Taipan 28 - How well offshore?
If the Taipan is a close sister to the Newell Cadet, then it is in fact a fin keel (or close to it) by the classic definition of a fin keel. These days people seem to think that any keel with an attached rudder is a "a modified full keel". In the era that these boats were being designed and built, they were considered fin keels with attached rudders. The definition of fin keel during that era was any keel whose bottom was less than 50% of the length of the boat or the length of the sailplan (which ever was the longer). Considering that your waterline is only 70% of your overall length and your rudder post rakes forward and your stem rakes aft, I am reasonably certain that your keel is a fin keel(or close to it) with an attached rudder.
Again, as I have explained, without doing a curve of the center of buoyancy at various angles of heel, and without finding the center of gravity, I know of no surrogate formula that would even closely approximate the LPS (AVS). The one that you were using is clearly in error big time as boats of the general type and design to your own generally had LPS''s around 120 degrees or less.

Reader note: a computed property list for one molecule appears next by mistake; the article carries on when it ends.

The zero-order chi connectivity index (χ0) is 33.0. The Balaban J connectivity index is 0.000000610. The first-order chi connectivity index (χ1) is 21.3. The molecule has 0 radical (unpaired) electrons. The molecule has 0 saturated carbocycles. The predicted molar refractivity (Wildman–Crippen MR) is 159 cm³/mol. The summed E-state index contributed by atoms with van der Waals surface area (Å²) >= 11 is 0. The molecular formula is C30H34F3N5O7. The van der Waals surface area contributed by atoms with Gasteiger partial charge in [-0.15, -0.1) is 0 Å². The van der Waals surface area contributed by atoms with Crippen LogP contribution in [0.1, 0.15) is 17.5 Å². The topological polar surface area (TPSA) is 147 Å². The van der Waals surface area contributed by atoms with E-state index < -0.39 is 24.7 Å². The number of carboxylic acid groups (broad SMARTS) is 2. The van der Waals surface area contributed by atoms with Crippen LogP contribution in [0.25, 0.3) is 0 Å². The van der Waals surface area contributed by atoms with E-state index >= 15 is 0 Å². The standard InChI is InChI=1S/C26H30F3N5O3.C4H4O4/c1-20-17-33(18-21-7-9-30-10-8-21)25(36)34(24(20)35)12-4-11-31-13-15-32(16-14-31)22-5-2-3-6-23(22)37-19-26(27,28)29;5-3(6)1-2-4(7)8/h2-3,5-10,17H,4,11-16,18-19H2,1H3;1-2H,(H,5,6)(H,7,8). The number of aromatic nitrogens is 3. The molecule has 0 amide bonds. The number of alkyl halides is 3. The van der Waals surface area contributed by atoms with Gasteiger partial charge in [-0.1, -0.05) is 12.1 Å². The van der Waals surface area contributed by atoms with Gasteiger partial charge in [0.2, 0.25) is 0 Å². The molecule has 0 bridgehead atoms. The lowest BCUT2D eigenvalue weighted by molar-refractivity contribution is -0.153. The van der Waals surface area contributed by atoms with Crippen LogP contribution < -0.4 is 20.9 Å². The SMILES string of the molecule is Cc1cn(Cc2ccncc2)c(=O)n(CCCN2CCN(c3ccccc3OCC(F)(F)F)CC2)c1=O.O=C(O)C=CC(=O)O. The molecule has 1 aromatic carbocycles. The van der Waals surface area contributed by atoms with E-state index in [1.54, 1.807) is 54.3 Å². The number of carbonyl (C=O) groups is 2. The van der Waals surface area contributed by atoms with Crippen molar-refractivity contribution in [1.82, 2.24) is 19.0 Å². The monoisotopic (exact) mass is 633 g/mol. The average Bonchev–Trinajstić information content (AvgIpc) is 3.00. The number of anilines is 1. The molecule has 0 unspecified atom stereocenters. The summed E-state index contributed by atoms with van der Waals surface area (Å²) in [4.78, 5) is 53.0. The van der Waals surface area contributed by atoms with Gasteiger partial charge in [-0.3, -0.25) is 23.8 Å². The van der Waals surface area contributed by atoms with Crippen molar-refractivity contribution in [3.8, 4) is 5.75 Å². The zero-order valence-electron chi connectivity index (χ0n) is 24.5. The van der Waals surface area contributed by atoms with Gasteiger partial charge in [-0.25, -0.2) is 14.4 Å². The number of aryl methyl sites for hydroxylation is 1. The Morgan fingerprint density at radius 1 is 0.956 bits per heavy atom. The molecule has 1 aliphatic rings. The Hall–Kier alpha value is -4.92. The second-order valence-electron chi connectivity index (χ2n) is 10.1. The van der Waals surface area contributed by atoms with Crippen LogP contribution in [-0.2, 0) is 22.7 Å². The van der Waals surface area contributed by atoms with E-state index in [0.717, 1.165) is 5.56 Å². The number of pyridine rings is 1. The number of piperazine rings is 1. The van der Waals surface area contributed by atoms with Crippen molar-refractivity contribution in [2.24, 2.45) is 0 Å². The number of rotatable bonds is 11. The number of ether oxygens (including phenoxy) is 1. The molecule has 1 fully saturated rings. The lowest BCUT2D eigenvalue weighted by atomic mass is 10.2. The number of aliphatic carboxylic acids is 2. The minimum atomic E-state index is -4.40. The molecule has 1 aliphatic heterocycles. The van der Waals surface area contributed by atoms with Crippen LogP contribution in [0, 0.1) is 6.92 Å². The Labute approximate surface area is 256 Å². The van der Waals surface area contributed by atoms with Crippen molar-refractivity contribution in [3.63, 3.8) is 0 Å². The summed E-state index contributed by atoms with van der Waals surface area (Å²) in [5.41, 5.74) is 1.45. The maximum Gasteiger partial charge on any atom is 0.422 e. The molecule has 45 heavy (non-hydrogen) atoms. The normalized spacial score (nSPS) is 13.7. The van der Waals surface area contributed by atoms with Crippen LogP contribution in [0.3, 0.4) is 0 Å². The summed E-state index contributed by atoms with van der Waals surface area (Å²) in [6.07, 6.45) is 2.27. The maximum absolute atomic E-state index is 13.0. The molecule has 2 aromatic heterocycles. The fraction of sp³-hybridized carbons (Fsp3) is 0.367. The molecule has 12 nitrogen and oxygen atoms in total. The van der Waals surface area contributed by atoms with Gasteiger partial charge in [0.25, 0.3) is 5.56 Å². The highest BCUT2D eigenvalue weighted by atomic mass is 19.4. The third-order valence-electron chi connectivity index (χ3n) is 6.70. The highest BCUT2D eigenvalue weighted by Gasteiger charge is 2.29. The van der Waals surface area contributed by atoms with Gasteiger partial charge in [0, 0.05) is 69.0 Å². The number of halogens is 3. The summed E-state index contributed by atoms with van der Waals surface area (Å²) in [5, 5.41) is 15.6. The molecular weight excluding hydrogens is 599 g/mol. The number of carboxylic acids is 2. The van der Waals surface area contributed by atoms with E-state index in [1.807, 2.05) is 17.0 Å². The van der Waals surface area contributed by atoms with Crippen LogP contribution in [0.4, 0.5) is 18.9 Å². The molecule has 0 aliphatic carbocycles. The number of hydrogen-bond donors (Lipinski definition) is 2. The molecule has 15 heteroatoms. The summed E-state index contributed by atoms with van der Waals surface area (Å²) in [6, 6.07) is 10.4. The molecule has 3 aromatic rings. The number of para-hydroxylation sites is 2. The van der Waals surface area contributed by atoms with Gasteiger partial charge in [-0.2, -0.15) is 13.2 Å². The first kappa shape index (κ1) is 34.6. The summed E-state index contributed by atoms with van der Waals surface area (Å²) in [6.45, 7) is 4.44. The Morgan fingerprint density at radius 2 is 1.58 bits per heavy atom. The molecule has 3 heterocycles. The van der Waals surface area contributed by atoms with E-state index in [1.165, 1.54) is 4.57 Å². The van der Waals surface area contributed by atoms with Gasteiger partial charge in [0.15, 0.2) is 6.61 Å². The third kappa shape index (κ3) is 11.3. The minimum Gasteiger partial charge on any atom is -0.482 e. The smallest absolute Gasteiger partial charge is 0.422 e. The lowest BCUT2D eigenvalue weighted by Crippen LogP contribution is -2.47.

By modern standards 4''6" draft on a 28 footer is quite shallow. It is true that older designs often were quite shallow. Both the Triton and H-28 used cast lead ballast which helped a little but compared to more modern designs both are quite tender for thier drag. The Triton, like your boat, has a fin keel with attached rudder and is a miserable boat in a blow. In the case of the H-28 she is a nicely modeled hull which greatly helps reduce drag and a low aspect sail plan which helps reduce heeling, all and all a very wholesome design.